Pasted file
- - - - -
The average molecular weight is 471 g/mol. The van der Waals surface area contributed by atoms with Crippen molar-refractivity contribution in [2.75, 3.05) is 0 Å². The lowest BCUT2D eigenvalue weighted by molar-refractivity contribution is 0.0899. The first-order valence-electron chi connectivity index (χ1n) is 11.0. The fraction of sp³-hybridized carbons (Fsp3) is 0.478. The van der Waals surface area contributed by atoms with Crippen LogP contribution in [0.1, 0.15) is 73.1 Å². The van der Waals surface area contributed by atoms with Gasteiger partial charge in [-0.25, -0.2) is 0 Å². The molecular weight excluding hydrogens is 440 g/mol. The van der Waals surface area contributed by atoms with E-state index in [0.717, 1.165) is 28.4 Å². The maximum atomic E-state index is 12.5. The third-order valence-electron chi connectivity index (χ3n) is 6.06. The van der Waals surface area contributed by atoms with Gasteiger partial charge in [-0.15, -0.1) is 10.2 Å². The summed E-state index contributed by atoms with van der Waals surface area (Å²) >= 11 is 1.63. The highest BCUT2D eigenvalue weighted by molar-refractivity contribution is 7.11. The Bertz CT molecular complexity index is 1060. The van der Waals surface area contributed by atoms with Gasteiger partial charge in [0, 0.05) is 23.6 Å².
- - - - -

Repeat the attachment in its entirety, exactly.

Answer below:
The average molecular weight is 471 g/mol. The van der Waals surface area contributed by atoms with Crippen molar-refractivity contribution in [2.75, 3.05) is 0 Å². The lowest BCUT2D eigenvalue weighted by molar-refractivity contribution is 0.0899. The first-order valence-electron chi connectivity index (χ1n) is 11.0. The fraction of sp³-hybridized carbons (Fsp3) is 0.478. The van der Waals surface area contributed by atoms with Crippen LogP contribution in [0.1, 0.15) is 73.1 Å². The van der Waals surface area contributed by atoms with Gasteiger partial charge in [-0.25, -0.2) is 0 Å². The molecular weight excluding hydrogens is 440 g/mol. The van der Waals surface area contributed by atoms with E-state index in [0.717, 1.165) is 28.4 Å². The maximum atomic E-state index is 12.5. The third-order valence-electron chi connectivity index (χ3n) is 6.06. The van der Waals surface area contributed by atoms with Gasteiger partial charge in [-0.15, -0.1) is 10.2 Å². The summed E-state index contributed by atoms with van der Waals surface area (Å²) >= 11 is 1.63. The highest BCUT2D eigenvalue weighted by molar-refractivity contribution is 7.11. The Bertz CT molecular complexity index is 1060. The van der Waals surface area contributed by atoms with Gasteiger partial charge in [0, 0.05) is 23.6 Å².